Is There A Surgery For Mastitis?

Mastitis is an inflammatory disease of breast tissues and milk ducts. It usually affects women during their lactation period. However, it can affect non-lactating women and even men also. In this condition, the infection causes the blocking of the milk ducts. Milk is not affected by this infection, mothers should continue breastfeeding. Its symptoms involve pain, swelling, redness, and tenderness in the breast. It is treated with antibiotics, anti-inflammatory medicines, and painkillers. Surgery is performed in cases where the condition does not improve with medicines and other conservative measures.

Is There A Surgery For Mastitis?

If the symptoms of the mastitis do not improve by antibiotics or anti-inflammatory medicines or painkillers, then your doctor will recommend surgery. Minor surgery is done in breastfeeding mothers. In this surgery, an incision is made on the skin of the breast up to the affected milk duct and the contents of the blocked duct which is usually an abscess (localized collection of pus) are drained out. This abscess is formed due to a bacterial infection.

Is There A Surgery For Mastitis?

In non-lactating mothers, where there is no requirement of lactation in future, the surgeon will opt for the complete removal of all milk ducts to treat mastitis. If the symptoms of mastitis do not improve despite treatment, surgical removal of milk ducts is recommended. The surgery is conducted under a general anesthetic. An incision is made on the skin of the breast and all the milk ducts are removed from the breast. The duration of the operation is about 30 minutes. The patient will not be able to breastfeed through the operated breast anymore. Some sensation in the nipple of the operated nipple is also lost.

Your surgeon may run a course of antibiotics for 10-14 days to treat the infection. Most patients feel relief within the first two-three days of starting the antibiotics. But it is recommended to complete the course of the antibiotics to avoid résistance against the particular antibiotic.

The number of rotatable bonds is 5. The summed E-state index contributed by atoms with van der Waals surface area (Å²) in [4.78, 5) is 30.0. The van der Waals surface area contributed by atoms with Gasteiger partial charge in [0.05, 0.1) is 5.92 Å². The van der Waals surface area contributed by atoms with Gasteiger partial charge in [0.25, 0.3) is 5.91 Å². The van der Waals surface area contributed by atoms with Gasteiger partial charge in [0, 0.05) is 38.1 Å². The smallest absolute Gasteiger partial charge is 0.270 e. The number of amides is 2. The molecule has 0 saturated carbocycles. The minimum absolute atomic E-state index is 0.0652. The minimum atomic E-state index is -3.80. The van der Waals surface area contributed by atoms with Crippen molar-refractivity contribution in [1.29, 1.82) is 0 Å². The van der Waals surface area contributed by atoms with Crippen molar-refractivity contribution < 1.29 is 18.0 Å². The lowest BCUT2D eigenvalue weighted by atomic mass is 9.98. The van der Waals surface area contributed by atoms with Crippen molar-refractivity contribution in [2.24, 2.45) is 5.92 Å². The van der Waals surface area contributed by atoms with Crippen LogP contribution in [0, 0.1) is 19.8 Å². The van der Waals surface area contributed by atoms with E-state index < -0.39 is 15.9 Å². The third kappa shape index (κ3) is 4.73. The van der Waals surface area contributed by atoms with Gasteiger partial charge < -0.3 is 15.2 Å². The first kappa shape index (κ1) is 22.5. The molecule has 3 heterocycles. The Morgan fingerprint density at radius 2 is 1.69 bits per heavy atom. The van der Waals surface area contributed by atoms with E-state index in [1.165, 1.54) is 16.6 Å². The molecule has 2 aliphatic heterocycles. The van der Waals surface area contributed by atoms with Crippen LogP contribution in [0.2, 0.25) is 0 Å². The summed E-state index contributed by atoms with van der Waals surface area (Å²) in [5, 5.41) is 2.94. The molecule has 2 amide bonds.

Anti-inflammatory medicines such as ibuprofen or acetaminophen are given to control the inflammatory changes and to provide relief from pain and swelling.

Mastitis is a condition marked by abnormal swelling and inflammation of the breast tissue. This happens when the flow of milk through nipple is interrupted and the milk flows back into the breast tissue. This leads to the swelling and inflammation of the breast tissue.

The milk duct when get plugged or blocked, it causes the back flow of the milk. If the milk continues to flow backward for some more time, the milk becomes thicker and pasty like toothpaste. Then, it becomes more troublesome to flow again. This may lead to the formation of a lump in the breast. Sometimes, it may result in a growth of bacteria in the breast duct which causes infection and then inflammation of the breast. Thus, it progresses to mastitis.

Mastitis Symptoms

Symptoms develop suddenly and may affect normal activities. These symptoms are-

  • Pain and tenderness near the nipples
  • Burning sensation
  • Warmness in the breast
  • Enlarged lymph nodes in the neck region or in armpits
  • The breast swell more than then normal
  • Flu-like symptoms such as malaise, fever(higher than 101) and lethargy
  • Nipple discharge that may contain pus

Mastitis Causes

The causes of mastitis are

  • Plugging of milk that may cause back flow of the milk and may lead to infection.
  • Entry of microbes through Cracked nipples


Mastitis is the inflammatory disease of one or both the breast. In some cases, surgery may be required. In lactating mother, a surgical incision of the milk duct is done to drain out the abscess formed due to the infection. In non-lactating mothers, complete removal of troublesome milk duct is done and the patient will not be able to feed the babies through the operated breast anymore.

Also Read:

Pramod Kerkar, M.D., FFARCSI, DA
Pramod Kerkar, M.D., FFARCSI, DA
Written, Edited or Reviewed By: Pramod Kerkar, M.D., FFARCSI, DA Pain Assist Inc. This article does not provide medical advice. See disclaimer
Last Modified On:June 8, 2021

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